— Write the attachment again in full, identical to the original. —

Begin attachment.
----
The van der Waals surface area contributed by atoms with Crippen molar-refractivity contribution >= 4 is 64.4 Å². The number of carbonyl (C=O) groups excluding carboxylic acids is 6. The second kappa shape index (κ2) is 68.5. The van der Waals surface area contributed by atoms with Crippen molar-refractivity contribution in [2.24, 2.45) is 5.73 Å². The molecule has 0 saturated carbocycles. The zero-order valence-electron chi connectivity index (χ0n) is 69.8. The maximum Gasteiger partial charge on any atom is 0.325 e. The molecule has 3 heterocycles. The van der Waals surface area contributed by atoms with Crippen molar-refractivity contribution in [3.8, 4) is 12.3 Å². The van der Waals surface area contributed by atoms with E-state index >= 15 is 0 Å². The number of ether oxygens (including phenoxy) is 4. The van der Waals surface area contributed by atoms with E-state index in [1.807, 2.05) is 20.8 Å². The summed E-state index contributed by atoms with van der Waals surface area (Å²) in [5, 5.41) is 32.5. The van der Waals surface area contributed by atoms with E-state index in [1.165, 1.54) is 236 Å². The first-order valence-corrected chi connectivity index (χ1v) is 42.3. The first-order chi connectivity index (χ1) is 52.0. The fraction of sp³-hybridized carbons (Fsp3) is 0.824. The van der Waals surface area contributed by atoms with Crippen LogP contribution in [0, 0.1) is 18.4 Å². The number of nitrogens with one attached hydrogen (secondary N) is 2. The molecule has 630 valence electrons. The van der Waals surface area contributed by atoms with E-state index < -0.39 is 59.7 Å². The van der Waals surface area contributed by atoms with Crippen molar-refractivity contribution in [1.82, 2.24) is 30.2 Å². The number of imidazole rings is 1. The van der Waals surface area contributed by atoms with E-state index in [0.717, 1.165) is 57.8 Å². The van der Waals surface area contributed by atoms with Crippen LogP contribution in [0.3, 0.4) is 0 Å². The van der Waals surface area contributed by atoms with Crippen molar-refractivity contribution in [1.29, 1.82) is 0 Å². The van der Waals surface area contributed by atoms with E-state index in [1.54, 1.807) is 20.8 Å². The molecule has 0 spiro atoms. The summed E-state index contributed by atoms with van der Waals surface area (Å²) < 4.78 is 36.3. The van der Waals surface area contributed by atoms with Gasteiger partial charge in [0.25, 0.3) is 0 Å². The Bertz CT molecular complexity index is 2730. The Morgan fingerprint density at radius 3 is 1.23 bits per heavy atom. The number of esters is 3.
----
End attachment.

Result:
The van der Waals surface area contributed by atoms with Crippen molar-refractivity contribution >= 4 is 64.4 Å². The number of carbonyl (C=O) groups excluding carboxylic acids is 6. The second kappa shape index (κ2) is 68.5. The van der Waals surface area contributed by atoms with Crippen molar-refractivity contribution in [2.24, 2.45) is 5.73 Å². The molecule has 0 saturated carbocycles. The zero-order valence-electron chi connectivity index (χ0n) is 69.8. The maximum Gasteiger partial charge on any atom is 0.325 e. The molecule has 3 heterocycles. The van der Waals surface area contributed by atoms with Crippen molar-refractivity contribution in [3.8, 4) is 12.3 Å². The van der Waals surface area contributed by atoms with E-state index >= 15 is 0 Å². The number of ether oxygens (including phenoxy) is 4. The van der Waals surface area contributed by atoms with E-state index in [1.807, 2.05) is 20.8 Å². The summed E-state index contributed by atoms with van der Waals surface area (Å²) in [5, 5.41) is 32.5. The van der Waals surface area contributed by atoms with E-state index in [1.165, 1.54) is 236 Å². The first-order valence-corrected chi connectivity index (χ1v) is 42.3. The first-order chi connectivity index (χ1) is 52.0. The fraction of sp³-hybridized carbons (Fsp3) is 0.824. The van der Waals surface area contributed by atoms with Crippen LogP contribution in [0, 0.1) is 18.4 Å². The number of nitrogens with one attached hydrogen (secondary N) is 2. The molecule has 630 valence electrons. The van der Waals surface area contributed by atoms with E-state index < -0.39 is 59.7 Å². The van der Waals surface area contributed by atoms with Crippen molar-refractivity contribution in [1.82, 2.24) is 30.2 Å². The number of imidazole rings is 1. The van der Waals surface area contributed by atoms with E-state index in [0.717, 1.165) is 57.8 Å². The van der Waals surface area contributed by atoms with Crippen LogP contribution in [0.3, 0.4) is 0 Å². The van der Waals surface area contributed by atoms with Crippen molar-refractivity contribution in [1.29, 1.82) is 0 Å². The van der Waals surface area contributed by atoms with E-state index in [1.54, 1.807) is 20.8 Å². The molecule has 0 spiro atoms. The summed E-state index contributed by atoms with van der Waals surface area (Å²) < 4.78 is 36.3. The van der Waals surface area contributed by atoms with Gasteiger partial charge in [0.25, 0.3) is 0 Å². The Bertz CT molecular complexity index is 2730. The Morgan fingerprint density at radius 3 is 1.23 bits per heavy atom. The number of esters is 3.